Treating Bambusa vulgaris with neem seed oil against basidiomycetic biodegradation
A A Erakhrumen
Realising maximum benefits from bamboo stems/culms in Nigeria are presently constrained by their almost non-acceptance for applications in most structural and construction purposes, except in comparatively low quality and some temporary applications, such as scaffolding, owing to their susceptibility to easy destruction by agents of biodegradation as a result of their poor inherent natural durability. Therefore, there is the need for value-addition to this lignocellulosic material using low cost preservatives, particularly the environmentally benign ones, in order to encourage sustainable utilisation for higher valued products and contribute to poverty alleviation in this part of the world. This report is an outcome of an investigation on the efficacy of neem (Azadirachta indica A. Juss) seed oil-treatment for bamboo (Bambusa vulgaris Schrad. ex J.C. Wendl.) against a fungus, also a basidiomycete, known as Pycnoporus sanguineus (L. ex Fr.) Murr. Oven-dried split-bamboo samples conditioned to 11.76% mean moisture content were converted to test specimens for percentage weight loss (PWL) and treated with mechanically extracted neem seed oil (NSO) at two different treatment temperature regimes by completely soaking a set in NSO at ambient room temperature of 25 ± 2oC for 24 hours and soaking the other in NSO at 60oC for 4 hours with untreated samples serving as control. The oil-treated and control samples were initially weighed and subsequently inoculated with cultured P. sanguineus and monitored in an incubating room maintained at ambient temperature of 25 ± 2oC and 65 ± 5% relative humidity for 12 weeks (84 days). After the 84 days incubation period, the test specimens were then reweighed and the PWL determined. Results showed that mean values for PWL was highest for those obtained for control samples (18.21%), comparatively lower for samples soaked in NSO at 25 ± 2oC for 24 hours (5.88%) and lowest for samples soaked in NSO at 60oC for 4 hours (2.21%). Implications of these values were discussed while conclusions and recommendations were based on the outcome of the study.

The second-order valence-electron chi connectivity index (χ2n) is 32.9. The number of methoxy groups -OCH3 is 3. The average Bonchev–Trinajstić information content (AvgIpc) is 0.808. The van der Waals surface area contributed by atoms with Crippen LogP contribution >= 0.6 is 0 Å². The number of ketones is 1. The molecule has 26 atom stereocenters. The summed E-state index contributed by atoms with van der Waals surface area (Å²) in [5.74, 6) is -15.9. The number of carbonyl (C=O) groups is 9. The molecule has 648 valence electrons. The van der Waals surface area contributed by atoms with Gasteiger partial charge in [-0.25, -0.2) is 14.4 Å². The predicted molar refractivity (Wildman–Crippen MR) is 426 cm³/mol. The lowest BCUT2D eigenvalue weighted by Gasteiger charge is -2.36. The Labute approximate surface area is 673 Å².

Keywords: bamboo, neem, oil-treatment, basidiomycetes, environment, weight loss